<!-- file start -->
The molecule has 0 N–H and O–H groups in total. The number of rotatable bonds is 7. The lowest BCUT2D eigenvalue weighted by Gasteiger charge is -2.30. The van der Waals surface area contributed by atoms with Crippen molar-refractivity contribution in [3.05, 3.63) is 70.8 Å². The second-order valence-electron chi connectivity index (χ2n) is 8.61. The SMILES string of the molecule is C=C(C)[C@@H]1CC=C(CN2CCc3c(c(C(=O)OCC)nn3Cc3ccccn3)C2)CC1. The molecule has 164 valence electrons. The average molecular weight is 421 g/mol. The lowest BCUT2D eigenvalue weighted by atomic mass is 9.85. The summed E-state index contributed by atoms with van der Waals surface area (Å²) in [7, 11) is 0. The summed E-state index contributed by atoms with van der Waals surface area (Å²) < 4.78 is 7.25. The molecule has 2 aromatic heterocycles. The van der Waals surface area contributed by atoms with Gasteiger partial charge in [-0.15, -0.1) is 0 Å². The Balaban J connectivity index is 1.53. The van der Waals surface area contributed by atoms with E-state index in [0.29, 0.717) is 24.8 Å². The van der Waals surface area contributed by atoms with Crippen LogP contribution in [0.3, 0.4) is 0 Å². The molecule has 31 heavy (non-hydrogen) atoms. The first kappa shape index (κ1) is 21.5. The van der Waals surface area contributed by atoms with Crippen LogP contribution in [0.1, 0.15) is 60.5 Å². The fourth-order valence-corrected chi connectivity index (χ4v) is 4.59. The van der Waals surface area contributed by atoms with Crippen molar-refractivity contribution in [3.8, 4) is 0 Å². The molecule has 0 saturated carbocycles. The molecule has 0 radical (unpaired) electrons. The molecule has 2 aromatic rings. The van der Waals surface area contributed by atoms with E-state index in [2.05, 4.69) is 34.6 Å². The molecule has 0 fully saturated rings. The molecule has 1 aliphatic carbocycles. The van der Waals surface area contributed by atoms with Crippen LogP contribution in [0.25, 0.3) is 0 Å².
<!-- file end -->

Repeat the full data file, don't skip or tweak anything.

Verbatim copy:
The molecule has 0 N–H and O–H groups in total. The number of rotatable bonds is 7. The lowest BCUT2D eigenvalue weighted by Gasteiger charge is -2.30. The van der Waals surface area contributed by atoms with Crippen molar-refractivity contribution in [3.05, 3.63) is 70.8 Å². The second-order valence-electron chi connectivity index (χ2n) is 8.61. The SMILES string of the molecule is C=C(C)[C@@H]1CC=C(CN2CCc3c(c(C(=O)OCC)nn3Cc3ccccn3)C2)CC1. The molecule has 164 valence electrons. The average molecular weight is 421 g/mol. The lowest BCUT2D eigenvalue weighted by atomic mass is 9.85. The summed E-state index contributed by atoms with van der Waals surface area (Å²) in [7, 11) is 0. The summed E-state index contributed by atoms with van der Waals surface area (Å²) < 4.78 is 7.25. The molecule has 2 aromatic heterocycles. The van der Waals surface area contributed by atoms with Gasteiger partial charge in [-0.15, -0.1) is 0 Å². The Balaban J connectivity index is 1.53. The van der Waals surface area contributed by atoms with E-state index in [0.29, 0.717) is 24.8 Å². The van der Waals surface area contributed by atoms with Crippen LogP contribution in [0.3, 0.4) is 0 Å². The molecule has 31 heavy (non-hydrogen) atoms. The first kappa shape index (κ1) is 21.5. The van der Waals surface area contributed by atoms with Crippen LogP contribution in [0.1, 0.15) is 60.5 Å². The fourth-order valence-corrected chi connectivity index (χ4v) is 4.59. The van der Waals surface area contributed by atoms with Crippen molar-refractivity contribution in [3.8, 4) is 0 Å². The molecule has 0 saturated carbocycles. The molecule has 0 radical (unpaired) electrons. The molecule has 2 aromatic rings. The van der Waals surface area contributed by atoms with E-state index in [2.05, 4.69) is 34.6 Å². The molecule has 0 fully saturated rings. The molecule has 1 aliphatic carbocycles. The van der Waals surface area contributed by atoms with Crippen LogP contribution in [0.25, 0.3) is 0 Å².